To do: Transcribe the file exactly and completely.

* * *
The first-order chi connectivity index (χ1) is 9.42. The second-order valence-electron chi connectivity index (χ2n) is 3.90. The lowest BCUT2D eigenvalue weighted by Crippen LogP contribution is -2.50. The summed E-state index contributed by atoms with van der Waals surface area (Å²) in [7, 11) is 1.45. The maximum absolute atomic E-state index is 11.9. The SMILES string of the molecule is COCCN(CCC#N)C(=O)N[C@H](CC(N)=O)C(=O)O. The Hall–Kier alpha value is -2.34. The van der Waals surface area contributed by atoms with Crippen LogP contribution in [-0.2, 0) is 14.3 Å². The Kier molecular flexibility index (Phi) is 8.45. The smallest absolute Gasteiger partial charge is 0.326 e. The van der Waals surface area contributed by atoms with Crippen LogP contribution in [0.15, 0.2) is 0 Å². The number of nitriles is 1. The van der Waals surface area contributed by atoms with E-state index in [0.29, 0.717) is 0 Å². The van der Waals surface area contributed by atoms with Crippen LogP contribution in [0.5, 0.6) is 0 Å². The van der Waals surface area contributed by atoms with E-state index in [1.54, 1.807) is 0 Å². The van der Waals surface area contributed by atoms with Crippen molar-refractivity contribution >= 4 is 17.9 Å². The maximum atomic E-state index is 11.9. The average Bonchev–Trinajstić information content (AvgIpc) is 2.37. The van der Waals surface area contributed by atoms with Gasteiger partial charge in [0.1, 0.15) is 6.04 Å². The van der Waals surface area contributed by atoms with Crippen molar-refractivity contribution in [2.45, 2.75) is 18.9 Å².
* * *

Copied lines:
The first-order chi connectivity index (χ1) is 9.42. The second-order valence-electron chi connectivity index (χ2n) is 3.90. The lowest BCUT2D eigenvalue weighted by Crippen LogP contribution is -2.50. The summed E-state index contributed by atoms with van der Waals surface area (Å²) in [7, 11) is 1.45. The maximum absolute atomic E-state index is 11.9. The SMILES string of the molecule is COCCN(CCC#N)C(=O)N[C@H](CC(N)=O)C(=O)O. The Hall–Kier alpha value is -2.34. The van der Waals surface area contributed by atoms with Crippen LogP contribution in [-0.2, 0) is 14.3 Å². The Kier molecular flexibility index (Phi) is 8.45. The smallest absolute Gasteiger partial charge is 0.326 e. The van der Waals surface area contributed by atoms with Crippen LogP contribution in [0.15, 0.2) is 0 Å². The number of nitriles is 1. The van der Waals surface area contributed by atoms with E-state index in [0.29, 0.717) is 0 Å². The van der Waals surface area contributed by atoms with Crippen LogP contribution in [0.5, 0.6) is 0 Å². The van der Waals surface area contributed by atoms with E-state index in [1.54, 1.807) is 0 Å². The van der Waals surface area contributed by atoms with Crippen molar-refractivity contribution >= 4 is 17.9 Å². The maximum atomic E-state index is 11.9. The average Bonchev–Trinajstić information content (AvgIpc) is 2.37. The van der Waals surface area contributed by atoms with Gasteiger partial charge in [0.1, 0.15) is 6.04 Å². The van der Waals surface area contributed by atoms with Crippen molar-refractivity contribution in [2.45, 2.75) is 18.9 Å².